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**Using the Borsuk-Ulam theorem. Lectures on topological methods in combinatorics and geometry. Written in cooperation with Anders Björner and Günter M. Ziegler.**
*(English)*
Zbl 1016.05001

Universitext. Berlin: Springer. xii, 196 p. (2003).

The “Kneser conjecture” – posed by Martin Kneser in 1955 in the Jahresbericht der DMV – is an innocent-looking problem about partitioning the \(k\)-subsets of an \(n\)-set into intersecting subfamilies. Its striking solution by L. Lovász [J. Comb. Theory, Ser. A 25, 319-328 (1978; Zbl 0418.05028)] featured an unexpected use of the Borsuk-Ulam theorem [K. Borsuk, Fundam. Math. 20, 177-190 (1933; Zbl 0006.42403)], that is, of a genuinely topological result about continuous antipodal maps of spheres.

Matoušek’s lively little textbook now shows that Lovász’ insight as well as beautiful work of many others (such as Vrecića and Živaljević, and Sarkaria) have opened up an exciting area of mathematics that connects combinatorics, graph theory, algebraic topology and discrete geometry. What seemed like an ingenious trick in 1978 now presents itself as an instance of the “test set paradigm”: to construct configuration spaces for combinatorial problems such that coloring, incidence or transversal problems may be translated into the (non-)existence of suitable equivariant maps.

The vivid account of this area and its ramifications by Matoušek is an exciting, a coherent account of this area of topological combinatorics. It features a collection of mathematical gems written with a broad view of the subject and still with loving care for details. Recommended reading!

The reviewer is happy to acknowledge that he has contributed minor input to the writing of this book.

Matoušek’s lively little textbook now shows that Lovász’ insight as well as beautiful work of many others (such as Vrecića and Živaljević, and Sarkaria) have opened up an exciting area of mathematics that connects combinatorics, graph theory, algebraic topology and discrete geometry. What seemed like an ingenious trick in 1978 now presents itself as an instance of the “test set paradigm”: to construct configuration spaces for combinatorial problems such that coloring, incidence or transversal problems may be translated into the (non-)existence of suitable equivariant maps.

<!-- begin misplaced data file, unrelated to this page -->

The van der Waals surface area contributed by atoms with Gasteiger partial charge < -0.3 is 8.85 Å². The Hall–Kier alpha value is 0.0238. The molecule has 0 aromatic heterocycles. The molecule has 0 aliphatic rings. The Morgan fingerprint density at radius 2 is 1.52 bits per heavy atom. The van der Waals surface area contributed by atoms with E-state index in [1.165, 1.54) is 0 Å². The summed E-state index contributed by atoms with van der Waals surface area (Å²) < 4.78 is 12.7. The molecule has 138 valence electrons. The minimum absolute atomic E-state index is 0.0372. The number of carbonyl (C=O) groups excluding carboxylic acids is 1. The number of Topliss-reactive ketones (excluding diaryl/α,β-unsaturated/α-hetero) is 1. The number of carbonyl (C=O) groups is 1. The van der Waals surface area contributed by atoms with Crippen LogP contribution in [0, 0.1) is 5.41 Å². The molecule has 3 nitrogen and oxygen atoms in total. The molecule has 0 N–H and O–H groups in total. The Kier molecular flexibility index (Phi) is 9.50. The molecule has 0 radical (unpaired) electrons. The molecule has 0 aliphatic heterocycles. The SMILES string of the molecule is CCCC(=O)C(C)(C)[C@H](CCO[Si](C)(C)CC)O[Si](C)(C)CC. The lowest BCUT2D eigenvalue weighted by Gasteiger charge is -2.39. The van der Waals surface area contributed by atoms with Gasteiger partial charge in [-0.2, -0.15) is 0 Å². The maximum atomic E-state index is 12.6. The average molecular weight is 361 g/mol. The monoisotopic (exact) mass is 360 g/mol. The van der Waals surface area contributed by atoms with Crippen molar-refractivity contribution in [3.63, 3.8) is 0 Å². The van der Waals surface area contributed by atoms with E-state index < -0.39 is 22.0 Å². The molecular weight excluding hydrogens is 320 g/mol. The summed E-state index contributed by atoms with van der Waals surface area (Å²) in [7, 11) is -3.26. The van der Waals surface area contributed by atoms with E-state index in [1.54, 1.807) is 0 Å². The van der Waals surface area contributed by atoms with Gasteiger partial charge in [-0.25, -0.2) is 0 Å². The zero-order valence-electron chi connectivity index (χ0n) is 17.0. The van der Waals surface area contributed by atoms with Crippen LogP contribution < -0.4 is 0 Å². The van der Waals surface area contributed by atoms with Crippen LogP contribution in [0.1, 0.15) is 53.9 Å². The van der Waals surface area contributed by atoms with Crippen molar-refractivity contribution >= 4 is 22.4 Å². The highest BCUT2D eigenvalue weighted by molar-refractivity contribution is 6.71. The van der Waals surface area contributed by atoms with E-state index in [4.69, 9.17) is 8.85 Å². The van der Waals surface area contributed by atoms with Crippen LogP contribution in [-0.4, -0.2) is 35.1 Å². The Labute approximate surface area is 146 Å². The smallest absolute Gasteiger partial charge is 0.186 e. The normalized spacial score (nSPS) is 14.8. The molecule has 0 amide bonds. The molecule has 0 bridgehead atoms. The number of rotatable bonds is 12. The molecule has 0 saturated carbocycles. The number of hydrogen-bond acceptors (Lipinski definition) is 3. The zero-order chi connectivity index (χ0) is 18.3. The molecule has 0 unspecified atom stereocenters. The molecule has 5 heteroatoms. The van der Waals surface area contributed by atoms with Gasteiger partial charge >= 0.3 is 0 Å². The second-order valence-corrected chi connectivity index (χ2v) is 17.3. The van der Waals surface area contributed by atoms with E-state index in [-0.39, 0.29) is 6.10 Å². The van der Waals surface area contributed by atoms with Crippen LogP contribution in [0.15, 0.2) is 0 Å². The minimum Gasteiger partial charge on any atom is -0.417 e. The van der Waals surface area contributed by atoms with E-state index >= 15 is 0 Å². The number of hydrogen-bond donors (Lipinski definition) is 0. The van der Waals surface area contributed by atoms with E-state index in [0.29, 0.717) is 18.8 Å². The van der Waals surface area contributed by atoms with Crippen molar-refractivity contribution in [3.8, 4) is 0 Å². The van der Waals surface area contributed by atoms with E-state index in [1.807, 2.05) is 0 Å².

The vivid account of this area and its ramifications by Matoušek is an exciting, a coherent account of this area of topological combinatorics. It features a collection of mathematical gems written with a broad view of the subject and still with loving care for details. Recommended reading!

The reviewer is happy to acknowledge that he has contributed minor input to the writing of this book.

Reviewer: Günter M.Ziegler (Berlin)

### MSC:

05-01 | Introductory exposition (textbooks, tutorial papers, etc.) pertaining to combinatorics |

55-01 | Introductory exposition (textbooks, tutorial papers, etc.) pertaining to algebraic topology |

55M20 | Fixed points and coincidences in algebraic topology |

52A35 | Helly-type theorems and geometric transversal theory |

05C15 | Coloring of graphs and hypergraphs |

05C10 | Planar graphs; geometric and topological aspects of graph theory |

52-01 | Introductory exposition (textbooks, tutorial papers, etc.) pertaining to convex and discrete geometry |

55R80 | Discriminantal varieties and configuration spaces in algebraic topology |

55M30 | Lyusternik-Shnirel’man category of a space, topological complexity à la Farber, topological robotics (topological aspects) |